Detection Level Analysis
The determination of the accepted value when analytical results are reported as "at or below" detection level is important for sulphide (sulphur and sulphate analysis) and trace elements, and must be stated in the ARD report. One method is to use the detection level of the analytical method as the value, while another method is use half the detection level as the value.

Lithogeochemical Data Analysis
The analysis of lithogeochemical data is discussed in detail by Downing and Madeisky, 1999. Lithogeochemical data is representative of the bulk chemistry (and hence the bulk mineralogy) of a sample and as such can be used to predict the characteristics of lithological units, weathering potential, alteration potential and the determination of the theoretical and empirical buffering capacities. This is the only method that takes into account the mineralogy and chemistry of a sample and is therefore representative of that sample's buffering capacity.

Particle Size Analysis
Particle size, particle size distribution and individual mineral grain size are parameters that affect both acid generation and acid neutralization. These relationships are discussed by Mills (1998) and Scharer et al. (2000). Particle size analysis is a necessary aspect of any ARD study.

Probability Analysis
The ARD practitioner must eventually deal with the probability of "will this material become acid generating" and "when will it go acid". This aspect deals with both analytical and experimental data, the latter will give an approximation if rigorous experiments are conducted.

Computer Modelling Analysis
Computer modelling of geochemical data from acid-generating waste rock piles simulating the geochemical processes to predict the quality of acid rock drainage is discussed by Perkins et al, 1995. Various computer programs are reviewed based on five categories: equilibrium models, mass transfer modes, coupled mass transfer-flow models, "supporting " modes and "empirical and engineering" models. These models can be used for improving the understanding of the interactions between geochemical processes and for performing comparisons between decommissioning scenarios.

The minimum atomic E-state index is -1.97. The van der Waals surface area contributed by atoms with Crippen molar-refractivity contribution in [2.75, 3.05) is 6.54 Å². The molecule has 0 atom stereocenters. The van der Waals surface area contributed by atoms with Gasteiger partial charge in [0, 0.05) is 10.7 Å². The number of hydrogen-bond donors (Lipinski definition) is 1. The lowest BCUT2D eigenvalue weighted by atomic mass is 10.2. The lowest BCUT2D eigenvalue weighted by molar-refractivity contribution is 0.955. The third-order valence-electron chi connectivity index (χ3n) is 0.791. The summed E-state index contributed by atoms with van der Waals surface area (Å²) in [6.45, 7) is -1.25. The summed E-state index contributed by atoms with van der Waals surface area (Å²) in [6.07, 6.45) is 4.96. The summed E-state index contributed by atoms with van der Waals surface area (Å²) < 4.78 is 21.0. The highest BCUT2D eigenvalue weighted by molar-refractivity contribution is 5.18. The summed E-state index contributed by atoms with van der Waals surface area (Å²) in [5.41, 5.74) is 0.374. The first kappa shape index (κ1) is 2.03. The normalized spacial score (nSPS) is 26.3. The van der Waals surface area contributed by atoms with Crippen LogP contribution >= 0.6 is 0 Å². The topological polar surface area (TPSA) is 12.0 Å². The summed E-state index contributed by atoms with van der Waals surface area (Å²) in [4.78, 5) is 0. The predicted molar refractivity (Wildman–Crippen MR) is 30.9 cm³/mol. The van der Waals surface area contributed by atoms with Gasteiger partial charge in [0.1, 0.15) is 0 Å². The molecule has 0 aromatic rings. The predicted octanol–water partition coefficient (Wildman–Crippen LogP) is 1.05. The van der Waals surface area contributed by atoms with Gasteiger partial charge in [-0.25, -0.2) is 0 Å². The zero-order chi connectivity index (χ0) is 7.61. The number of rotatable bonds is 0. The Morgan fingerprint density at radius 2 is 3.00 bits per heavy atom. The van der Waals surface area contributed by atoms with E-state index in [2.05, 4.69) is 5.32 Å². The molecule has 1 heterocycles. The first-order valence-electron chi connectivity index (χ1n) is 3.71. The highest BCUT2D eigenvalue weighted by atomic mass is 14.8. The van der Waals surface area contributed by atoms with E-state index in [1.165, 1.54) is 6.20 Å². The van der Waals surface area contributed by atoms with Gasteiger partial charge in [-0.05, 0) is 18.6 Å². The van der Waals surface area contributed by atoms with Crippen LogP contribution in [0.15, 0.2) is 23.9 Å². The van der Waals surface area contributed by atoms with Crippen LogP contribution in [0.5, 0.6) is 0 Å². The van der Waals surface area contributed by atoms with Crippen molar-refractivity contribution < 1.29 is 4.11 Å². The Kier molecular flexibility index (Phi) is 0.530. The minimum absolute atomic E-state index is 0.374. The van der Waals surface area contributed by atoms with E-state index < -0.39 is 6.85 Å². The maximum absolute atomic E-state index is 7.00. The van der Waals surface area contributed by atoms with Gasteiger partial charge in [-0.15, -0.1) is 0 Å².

Computer models for predicting water quality from waste rock piles, tailings impoundments and open pit may use some of the above computer programs in conjunction with hydrogeological models. An approach for modelling pit filling and pit lake chemistry on mine closure is discussed by Bursey et al, 1997. Numerous papers have been presented regarding computer modelling for predicting water geochemistry and the reader is referred to the published papers in the proceedings from the 5th International Conference on Acid Rock Drainage, May 2000.

As with all computer modelling, care must be taken that the ARD practitioner understands the program and its capabilities, including data input and predicted results.

Geo-Environmental Analysis
As ARD is essentially controlled by bedrock geology, an understanding of the geological environment is extremely important. Conceptual models for ore formation and mineralization provide the ARD practitioner and regulator with some ideas as to the potential size of metal leaching and mobility both from a natural (pre-mining) and anthropogenic (mining) context. This thesis is discussed in published papers by Alpers and Nordstrom (2000) and Kwong (2000). This concept is equally important for understanding mineralized bedrock where no metal mining is practical and ARD material is excavated for construction purposes. Data analysis in this aspect includes good data collection and rigorous interpretation(s) as to understanding background values and establishing thresholds.

Costs

The costs of an ARD study is a major component in the environmental survey. These costs have a far ranging impact upon the mining plan, reclamation and closure. It is necessary to conduct a thorough study and collect quality data that can be used with confidence by the mining engineers. This also has a profound impact upon the acceptance of the ARD study by the regulators and public. The ARD study should never be compromised by an underachieving budget (i.e. the budget should NOT pre-determine the thoroughness of the ARD study).

Costs involved in data are:

Conclusion

Visual plots should be a major component of all reports as they show the reader the distribution of particular parameters from which interpretations are made. It also gives some assurance to the reader that the ARD practitioner has conducted a credible data analysis and interpretations are backed up with the data plots. Each study may be site specific, but the data analysis routines are the same.

 

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References